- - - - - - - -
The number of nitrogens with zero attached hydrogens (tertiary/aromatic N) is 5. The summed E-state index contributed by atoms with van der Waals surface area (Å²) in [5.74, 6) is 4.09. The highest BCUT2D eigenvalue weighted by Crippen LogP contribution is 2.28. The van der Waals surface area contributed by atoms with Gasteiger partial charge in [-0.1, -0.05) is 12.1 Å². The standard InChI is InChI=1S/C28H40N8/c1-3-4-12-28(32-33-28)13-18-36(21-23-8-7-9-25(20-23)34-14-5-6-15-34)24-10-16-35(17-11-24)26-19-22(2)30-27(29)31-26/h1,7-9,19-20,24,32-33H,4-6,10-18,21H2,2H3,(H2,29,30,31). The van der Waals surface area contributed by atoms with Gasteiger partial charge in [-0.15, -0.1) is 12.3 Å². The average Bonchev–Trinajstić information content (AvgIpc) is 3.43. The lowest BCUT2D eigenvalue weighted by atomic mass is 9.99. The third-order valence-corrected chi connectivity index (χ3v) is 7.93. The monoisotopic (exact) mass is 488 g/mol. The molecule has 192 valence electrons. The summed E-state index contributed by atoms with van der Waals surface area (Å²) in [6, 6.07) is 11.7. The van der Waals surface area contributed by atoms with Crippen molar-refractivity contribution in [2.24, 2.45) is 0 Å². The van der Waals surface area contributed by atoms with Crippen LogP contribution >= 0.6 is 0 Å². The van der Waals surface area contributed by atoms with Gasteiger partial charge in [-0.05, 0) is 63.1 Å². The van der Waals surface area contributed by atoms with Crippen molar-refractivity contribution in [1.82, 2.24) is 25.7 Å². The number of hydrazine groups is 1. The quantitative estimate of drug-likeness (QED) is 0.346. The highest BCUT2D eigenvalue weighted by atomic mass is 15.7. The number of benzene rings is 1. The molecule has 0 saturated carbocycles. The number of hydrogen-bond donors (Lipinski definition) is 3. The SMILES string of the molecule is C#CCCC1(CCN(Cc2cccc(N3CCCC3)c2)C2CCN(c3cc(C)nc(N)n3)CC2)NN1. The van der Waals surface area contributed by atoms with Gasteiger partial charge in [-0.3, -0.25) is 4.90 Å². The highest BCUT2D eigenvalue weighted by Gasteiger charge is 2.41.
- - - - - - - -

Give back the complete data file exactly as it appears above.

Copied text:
The number of nitrogens with zero attached hydrogens (tertiary/aromatic N) is 5. The summed E-state index contributed by atoms with van der Waals surface area (Å²) in [5.74, 6) is 4.09. The highest BCUT2D eigenvalue weighted by Crippen LogP contribution is 2.28. The van der Waals surface area contributed by atoms with Gasteiger partial charge in [-0.1, -0.05) is 12.1 Å². The standard InChI is InChI=1S/C28H40N8/c1-3-4-12-28(32-33-28)13-18-36(21-23-8-7-9-25(20-23)34-14-5-6-15-34)24-10-16-35(17-11-24)26-19-22(2)30-27(29)31-26/h1,7-9,19-20,24,32-33H,4-6,10-18,21H2,2H3,(H2,29,30,31). The van der Waals surface area contributed by atoms with Gasteiger partial charge in [-0.15, -0.1) is 12.3 Å². The average Bonchev–Trinajstić information content (AvgIpc) is 3.43. The lowest BCUT2D eigenvalue weighted by atomic mass is 9.99. The third-order valence-corrected chi connectivity index (χ3v) is 7.93. The monoisotopic (exact) mass is 488 g/mol. The molecule has 192 valence electrons. The summed E-state index contributed by atoms with van der Waals surface area (Å²) in [6, 6.07) is 11.7. The van der Waals surface area contributed by atoms with Crippen molar-refractivity contribution in [2.24, 2.45) is 0 Å². The van der Waals surface area contributed by atoms with Crippen LogP contribution >= 0.6 is 0 Å². The van der Waals surface area contributed by atoms with Gasteiger partial charge in [-0.05, 0) is 63.1 Å². The van der Waals surface area contributed by atoms with Crippen molar-refractivity contribution in [1.82, 2.24) is 25.7 Å². The number of hydrazine groups is 1. The quantitative estimate of drug-likeness (QED) is 0.346. The highest BCUT2D eigenvalue weighted by atomic mass is 15.7. The number of benzene rings is 1. The molecule has 0 saturated carbocycles. The number of hydrogen-bond donors (Lipinski definition) is 3. The SMILES string of the molecule is C#CCCC1(CCN(Cc2cccc(N3CCCC3)c2)C2CCN(c3cc(C)nc(N)n3)CC2)NN1. The van der Waals surface area contributed by atoms with Gasteiger partial charge in [-0.3, -0.25) is 4.90 Å². The highest BCUT2D eigenvalue weighted by Gasteiger charge is 2.41.